Lisnek: There are a lot of people who say, "My vote just doesn't count. I don't matter." And it -- and in many ways, it's two words for that. It's about your resources and it's about the power, right, and being able to own that power. So, 2020 is a big election. We're not just voting for a president. Oh, yes, we are. We're voting for Congress. There are a lot of state races and local. Politics is still very much local. So we're saying to people, "In the in the first half of 2020, you got two things to do. You got to vote for the primaries and you've got to get counted." So we say do two in 2020.

Lisnek: You guys worked with Essence and released a poll that showed issues that are critical to the African-American community, and right at the top, there was racism, hate crimes, it included health care. A lot of things across the spectrum. How is that guiding you in the work you're doing?

Campbell: It guides us in being able to know what issues are important, so not just for messaging, but really for having a policy agenda. So with Essence, also what you had -- some coalition. and also a black women's roundtable, which is that women and girls arm of the organization. So, we actually do things around having a policy agenda to educate -- 'cause we're nonpartisan -- educate the elected officials about the issues that are important to us. And then how to develop messages to get people to connect the dots of why it's important to vote. And so, being able to understand the issues and for the black vote, black women drive. We are the secret sauce. If you want to get the black vote, you've got to talk to black women, not just because we're gonna show up, but the secret sauce is we make sure that our significant -- our husbands, our sons, our daughters our nieces, our nephews -- show up and vote. So, the role of the black woman, if you're trying to get the black vote, you better make sure that you are respecting in the black woman's vote and our leadership.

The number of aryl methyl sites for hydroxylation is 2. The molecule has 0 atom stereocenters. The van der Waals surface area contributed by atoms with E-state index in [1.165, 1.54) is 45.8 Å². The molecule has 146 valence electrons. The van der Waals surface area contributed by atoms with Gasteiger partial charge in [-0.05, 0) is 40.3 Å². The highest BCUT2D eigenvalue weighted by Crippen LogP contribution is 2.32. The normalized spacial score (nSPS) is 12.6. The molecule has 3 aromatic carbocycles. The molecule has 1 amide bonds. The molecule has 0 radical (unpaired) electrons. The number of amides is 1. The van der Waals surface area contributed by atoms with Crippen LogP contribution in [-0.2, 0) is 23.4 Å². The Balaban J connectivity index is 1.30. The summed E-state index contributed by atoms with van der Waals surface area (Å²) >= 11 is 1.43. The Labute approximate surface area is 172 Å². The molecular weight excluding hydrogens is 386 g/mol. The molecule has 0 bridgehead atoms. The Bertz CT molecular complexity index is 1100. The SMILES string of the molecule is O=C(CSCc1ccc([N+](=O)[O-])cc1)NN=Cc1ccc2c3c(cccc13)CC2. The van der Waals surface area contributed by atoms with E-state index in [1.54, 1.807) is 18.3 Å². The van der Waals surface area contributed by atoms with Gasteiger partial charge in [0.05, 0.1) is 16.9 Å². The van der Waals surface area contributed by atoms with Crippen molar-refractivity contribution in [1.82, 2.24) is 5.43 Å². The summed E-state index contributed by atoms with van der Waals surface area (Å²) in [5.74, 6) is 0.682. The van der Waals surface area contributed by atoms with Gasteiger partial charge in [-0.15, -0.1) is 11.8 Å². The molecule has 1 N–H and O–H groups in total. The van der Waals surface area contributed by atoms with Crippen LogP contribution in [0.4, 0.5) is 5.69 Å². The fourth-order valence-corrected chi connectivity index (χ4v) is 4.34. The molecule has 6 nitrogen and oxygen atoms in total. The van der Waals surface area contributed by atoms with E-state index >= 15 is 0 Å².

Lisnek: And you very quickly mentioned roundtables. I just want to say, every year I know you bring powerful black woman together and address these kinds of issues.

Campbell: Exactly. So we have a national policy agenda that we go on Capitol Hill and we educate legislators about what's important and the issues that are important to us, but also we work in several states -- 10 states across the country -- and those issues kind of resonate not just federally, but even on a state and local level. And so, our leaders who lead our affiliates and our networks in the states, really use that agenda as well on a state and local level.

Lisnek: And just want to emphasize, you know, people think their votes don't count. The truth is, as you said it -- state level, school board,

Campbell: Exactly.

Lisnek: Right, your vote does matter and sometimes those elections are decided by a vote.

Campbell: Exactly. And we tell the people, "Own that power. Don't give away." Somebody trying to take it. People are trying to do voter suppression tactics that make it harder to vote. I always tell young people -- younger than me -- younger people, "Hey, they're trying to take your vote for a reason. Otherwise, why bother, right?"

Lisnek: If people want to know about the work you do, where can they learn more about you?

Campbell: They can go to our national ncbcp.org website or our campaign. So we have a lot of campaigns. Unitycampaign.org. And join us. Come volunteer.

Lisnek: You convinced me.

Campbell: Thank you.

Lisnek: I'll fill that census form out -- You got me voting.

Campbell: Alright. Vote. We count it.

Lisnek: You got it! The National Coalition on Black Civic Participation. Thank you for the work you do.

Campbell: Thank you so much.

Lisnek: It's important to this country. And thanks to you, as well. For more great conversations with leaders in your community and around the country, go to comcastnewsmakers.com. I'm Paul Lisnek. Thanks for watching.